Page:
Real Estate Real
Estate taxes become delinquent on April 1st each year. Florida Law requires a 3% penalty be assessed upon the taxes at this time. During the month of May, the Tax Collector is required by Florida Statute to advertise the delinquent parcels in a local newspaper once a week for 3 weeks. The cost of this advertising is added to the tax notice.
Beginning on or before June 1st the Tax Collector is required by law to hold a Tax Certificate Sale. These certificates represent liens on all unpaid real estate properties and are sold so that the various taxing authorities will receive those funds which are encumbered by their fiscal budgets for that year. The Tax Certificate sale is open to all citizens and the certificates are sold in a reverse auction style with participants bidding downward on interest rates starting at 18%. The certificate is issued to the lowest bidder.
A Tax Certificate, when purchased, becomes an enforceable first lien against the real estate. The certificate holder is actually paying the taxes for a property owner in exchange for a competitive bid rate of interest on his investment. In order to remove the lien and cancel the certificate, the property owner must pay all the delinquent taxes plus accrued interest, penalties and costs associated with the certificate. The Tax Collector then notifies the certificate holder and issues a check for his investment, thereby canceling the lien and certificate.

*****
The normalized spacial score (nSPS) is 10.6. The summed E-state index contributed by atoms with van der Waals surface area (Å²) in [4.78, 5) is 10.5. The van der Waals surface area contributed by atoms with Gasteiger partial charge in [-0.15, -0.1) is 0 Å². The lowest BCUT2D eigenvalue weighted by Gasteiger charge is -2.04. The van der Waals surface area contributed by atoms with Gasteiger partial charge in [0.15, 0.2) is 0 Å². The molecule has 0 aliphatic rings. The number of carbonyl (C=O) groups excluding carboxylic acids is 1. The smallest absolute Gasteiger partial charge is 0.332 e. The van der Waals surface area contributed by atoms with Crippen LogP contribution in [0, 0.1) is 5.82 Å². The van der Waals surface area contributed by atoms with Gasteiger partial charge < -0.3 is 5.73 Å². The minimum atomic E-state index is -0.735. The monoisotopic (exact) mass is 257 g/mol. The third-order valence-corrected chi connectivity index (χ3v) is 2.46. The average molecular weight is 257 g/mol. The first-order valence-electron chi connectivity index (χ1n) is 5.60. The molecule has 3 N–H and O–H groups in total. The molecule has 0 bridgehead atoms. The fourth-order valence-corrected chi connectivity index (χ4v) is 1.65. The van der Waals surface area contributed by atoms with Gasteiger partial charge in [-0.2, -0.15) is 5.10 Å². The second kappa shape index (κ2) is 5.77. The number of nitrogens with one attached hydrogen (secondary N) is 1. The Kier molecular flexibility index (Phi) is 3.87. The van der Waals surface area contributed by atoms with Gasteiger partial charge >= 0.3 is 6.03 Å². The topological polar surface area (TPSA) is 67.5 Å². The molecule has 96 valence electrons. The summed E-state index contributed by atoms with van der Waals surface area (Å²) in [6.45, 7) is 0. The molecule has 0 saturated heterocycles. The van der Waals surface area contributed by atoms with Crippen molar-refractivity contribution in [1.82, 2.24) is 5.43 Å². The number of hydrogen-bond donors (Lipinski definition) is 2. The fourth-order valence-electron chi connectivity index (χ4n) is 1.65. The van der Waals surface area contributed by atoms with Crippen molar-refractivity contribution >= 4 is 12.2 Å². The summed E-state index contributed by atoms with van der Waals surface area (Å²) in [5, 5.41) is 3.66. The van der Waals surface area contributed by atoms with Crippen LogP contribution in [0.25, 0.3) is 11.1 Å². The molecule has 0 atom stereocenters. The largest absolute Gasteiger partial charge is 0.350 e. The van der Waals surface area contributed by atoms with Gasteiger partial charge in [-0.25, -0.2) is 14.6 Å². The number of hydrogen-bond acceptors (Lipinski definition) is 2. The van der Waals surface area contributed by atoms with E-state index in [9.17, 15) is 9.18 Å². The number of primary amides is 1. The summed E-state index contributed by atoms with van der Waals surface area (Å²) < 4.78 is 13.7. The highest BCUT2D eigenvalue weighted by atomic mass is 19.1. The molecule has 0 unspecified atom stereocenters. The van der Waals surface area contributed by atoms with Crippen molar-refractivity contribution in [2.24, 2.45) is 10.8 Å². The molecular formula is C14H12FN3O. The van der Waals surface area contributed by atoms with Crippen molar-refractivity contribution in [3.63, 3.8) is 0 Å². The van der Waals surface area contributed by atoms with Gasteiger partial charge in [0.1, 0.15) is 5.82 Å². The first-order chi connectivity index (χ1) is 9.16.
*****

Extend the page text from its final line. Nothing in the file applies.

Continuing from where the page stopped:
A Tax Certificate is valid for a period of seven (7) years from the date of issuance. The holder of the certificates may apply for a Tax Deed when two (2) or more years have elapsed from the date of delinquency of the tax year for which the certificate was issued. If the property owner fails to pay the tax debt, a Tax Deed will be sold at public auction and title to the property will transfer at that time.
Tangible Personal Property (TPP)
Tangible Personal Property taxes become delinquent on April 1st each year at which time a 1.5% penalty per month is added to the bill. Within 45 days after the date of delinquency, the Tax Collector is required by law to advertise a list of the delinquent taxpayers one time in a local newspaper. The cost of this advertising is then added to the tax notice.
Florida Statutes require the Tax Collector to issue Tax Warrants prior to April 30th of the next tax year on all unpaid Tangible Personal Property taxes. The Tax Collector must then petition the Circuit Court for an order ratifying and directing the seizure and sale of the property for the amount of the unpaid taxes and costs.